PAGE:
Summary

Key Details

Date of Incident: 11 December 2018
Location: Strasbourg, France
Type: Shooting
Severity: HIGH

Overview

  • An attack was carried out in the area of the Strasbourg Christmas markets, resulting in five deaths and 11 injuries.
  • The attacker was identified as Cherif Chekatt, a 29-year-old Strasbourg resident with significant criminal background and subject to surveillance by the security services, who had attempted to arrest him on the morning of the attack.
  • Islamic State propaganda outlets claimed Chekatt was inspired by the group.
  • A large scale man-hunt was conducted following the attack, until Chekatt was located and killed on 13 December 2018.

Incident Details

Strasbourg (France) Shooting Location (11 December 2018)

On 11 December 2018, an attack occurred in the vicinity of the Christmas markets being held in and around Place Kléber, Strasbourg. At approximately 20:00 local time, an individual was seen brandishing a handgun on Rue des Orfèvres. This individual proceeded to move through the area in a westerly direction, opening fire and using a knife to seriously wound and kill people in several locations. Official reports suggest that he was heard to shout “Allahu Akhbar” (“God is Greatest”) whilst firing at bystanders. Anti-terror Operation Sentinelle soldiers were posted in the area and engaged the assailant, wounding him in the arm before he hijacked a taxi and made his way south-west to the Neudorf area. On arrival in Neudorf, the gunman exchanged fire with police officers before evading capture. As a result of the attack, five people were killed and 11 others injured.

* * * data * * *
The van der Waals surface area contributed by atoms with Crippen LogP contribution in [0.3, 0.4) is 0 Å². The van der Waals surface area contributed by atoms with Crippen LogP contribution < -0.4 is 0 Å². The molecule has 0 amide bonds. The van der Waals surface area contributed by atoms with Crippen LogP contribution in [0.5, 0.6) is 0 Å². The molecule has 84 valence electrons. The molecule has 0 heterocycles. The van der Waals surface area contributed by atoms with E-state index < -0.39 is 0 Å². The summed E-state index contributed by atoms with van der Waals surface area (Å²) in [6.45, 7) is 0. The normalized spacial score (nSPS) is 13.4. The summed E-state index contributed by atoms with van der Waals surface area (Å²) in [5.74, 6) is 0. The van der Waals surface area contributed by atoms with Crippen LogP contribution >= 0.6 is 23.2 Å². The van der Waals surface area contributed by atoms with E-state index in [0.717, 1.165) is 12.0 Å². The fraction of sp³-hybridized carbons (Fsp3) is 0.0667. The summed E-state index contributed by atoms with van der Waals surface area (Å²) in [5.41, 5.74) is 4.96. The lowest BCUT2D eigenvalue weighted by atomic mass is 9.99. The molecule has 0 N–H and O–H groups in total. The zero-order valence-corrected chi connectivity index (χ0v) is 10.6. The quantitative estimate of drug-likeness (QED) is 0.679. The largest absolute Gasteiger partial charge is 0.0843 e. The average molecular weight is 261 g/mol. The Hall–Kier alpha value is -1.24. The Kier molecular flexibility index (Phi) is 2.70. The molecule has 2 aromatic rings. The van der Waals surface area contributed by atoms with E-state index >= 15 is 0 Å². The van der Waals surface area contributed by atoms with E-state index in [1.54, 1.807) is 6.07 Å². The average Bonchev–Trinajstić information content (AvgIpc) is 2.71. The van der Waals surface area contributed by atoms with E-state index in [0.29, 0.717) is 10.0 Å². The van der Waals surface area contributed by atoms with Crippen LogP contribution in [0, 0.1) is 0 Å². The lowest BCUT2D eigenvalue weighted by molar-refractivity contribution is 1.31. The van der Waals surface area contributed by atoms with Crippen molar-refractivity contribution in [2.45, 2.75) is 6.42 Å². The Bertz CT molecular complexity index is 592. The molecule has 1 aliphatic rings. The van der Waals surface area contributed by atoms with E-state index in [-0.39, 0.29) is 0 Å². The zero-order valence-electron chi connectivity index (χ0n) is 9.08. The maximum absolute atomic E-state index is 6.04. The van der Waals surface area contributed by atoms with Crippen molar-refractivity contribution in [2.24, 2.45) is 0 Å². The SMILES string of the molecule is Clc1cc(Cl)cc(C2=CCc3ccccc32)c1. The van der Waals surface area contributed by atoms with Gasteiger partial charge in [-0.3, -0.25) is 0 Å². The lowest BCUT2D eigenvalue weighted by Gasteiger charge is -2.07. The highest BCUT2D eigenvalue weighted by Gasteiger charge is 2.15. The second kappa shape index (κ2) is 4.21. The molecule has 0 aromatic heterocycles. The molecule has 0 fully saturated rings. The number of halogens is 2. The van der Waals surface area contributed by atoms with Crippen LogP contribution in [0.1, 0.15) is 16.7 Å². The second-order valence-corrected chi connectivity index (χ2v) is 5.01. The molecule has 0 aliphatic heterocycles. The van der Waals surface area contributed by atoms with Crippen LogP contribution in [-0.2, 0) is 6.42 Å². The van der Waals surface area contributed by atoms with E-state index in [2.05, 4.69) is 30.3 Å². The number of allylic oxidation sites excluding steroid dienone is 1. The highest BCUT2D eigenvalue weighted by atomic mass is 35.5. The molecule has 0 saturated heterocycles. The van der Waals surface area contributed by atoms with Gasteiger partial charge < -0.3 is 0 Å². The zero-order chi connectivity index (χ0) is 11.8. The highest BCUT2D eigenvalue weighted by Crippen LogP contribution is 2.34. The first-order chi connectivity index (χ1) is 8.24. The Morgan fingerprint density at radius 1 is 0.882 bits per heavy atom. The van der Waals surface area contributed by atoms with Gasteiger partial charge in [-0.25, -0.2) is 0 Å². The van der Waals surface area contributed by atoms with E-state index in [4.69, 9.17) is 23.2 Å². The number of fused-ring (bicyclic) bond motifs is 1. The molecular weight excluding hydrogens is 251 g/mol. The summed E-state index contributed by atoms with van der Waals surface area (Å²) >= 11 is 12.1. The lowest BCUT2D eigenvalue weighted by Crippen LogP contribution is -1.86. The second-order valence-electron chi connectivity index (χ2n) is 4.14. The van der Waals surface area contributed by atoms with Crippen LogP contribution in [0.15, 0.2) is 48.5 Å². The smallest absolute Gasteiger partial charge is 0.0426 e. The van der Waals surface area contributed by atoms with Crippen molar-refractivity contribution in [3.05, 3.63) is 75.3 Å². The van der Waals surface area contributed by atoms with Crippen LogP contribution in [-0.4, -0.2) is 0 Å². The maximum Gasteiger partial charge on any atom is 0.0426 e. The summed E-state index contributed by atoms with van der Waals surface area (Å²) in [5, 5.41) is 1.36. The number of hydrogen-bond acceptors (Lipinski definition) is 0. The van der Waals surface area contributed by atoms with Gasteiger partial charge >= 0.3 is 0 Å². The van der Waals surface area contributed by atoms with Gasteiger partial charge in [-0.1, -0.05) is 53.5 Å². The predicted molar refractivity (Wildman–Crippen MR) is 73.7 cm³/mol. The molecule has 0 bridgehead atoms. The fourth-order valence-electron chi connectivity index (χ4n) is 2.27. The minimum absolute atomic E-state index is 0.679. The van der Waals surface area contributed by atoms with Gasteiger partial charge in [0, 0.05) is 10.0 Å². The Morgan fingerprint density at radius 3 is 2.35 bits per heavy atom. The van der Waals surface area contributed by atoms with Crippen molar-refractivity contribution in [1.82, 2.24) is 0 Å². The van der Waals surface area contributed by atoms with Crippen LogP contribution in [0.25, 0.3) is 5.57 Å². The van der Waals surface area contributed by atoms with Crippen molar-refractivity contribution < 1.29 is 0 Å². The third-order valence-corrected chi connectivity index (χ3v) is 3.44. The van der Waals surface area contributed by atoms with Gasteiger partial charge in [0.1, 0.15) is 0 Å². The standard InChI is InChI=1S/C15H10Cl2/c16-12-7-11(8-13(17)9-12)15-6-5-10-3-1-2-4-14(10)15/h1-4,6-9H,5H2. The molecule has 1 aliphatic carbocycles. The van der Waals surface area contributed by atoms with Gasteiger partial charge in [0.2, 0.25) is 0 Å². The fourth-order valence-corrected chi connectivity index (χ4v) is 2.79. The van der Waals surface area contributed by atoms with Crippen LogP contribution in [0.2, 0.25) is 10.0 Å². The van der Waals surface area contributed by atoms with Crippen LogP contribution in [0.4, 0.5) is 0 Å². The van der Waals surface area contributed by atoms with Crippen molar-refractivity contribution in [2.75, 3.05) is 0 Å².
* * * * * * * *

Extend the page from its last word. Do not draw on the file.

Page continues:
Testimony provided by the driver of the hijacked taxi enabled investigators to link the suspect to a raid on a property in Neudorf that had taken place in the early hours of 11 December. Officers hunting Cherif Chekatt in connection with a robbery and homicide found a grenade, a rifle and other offensive weapons at his residence.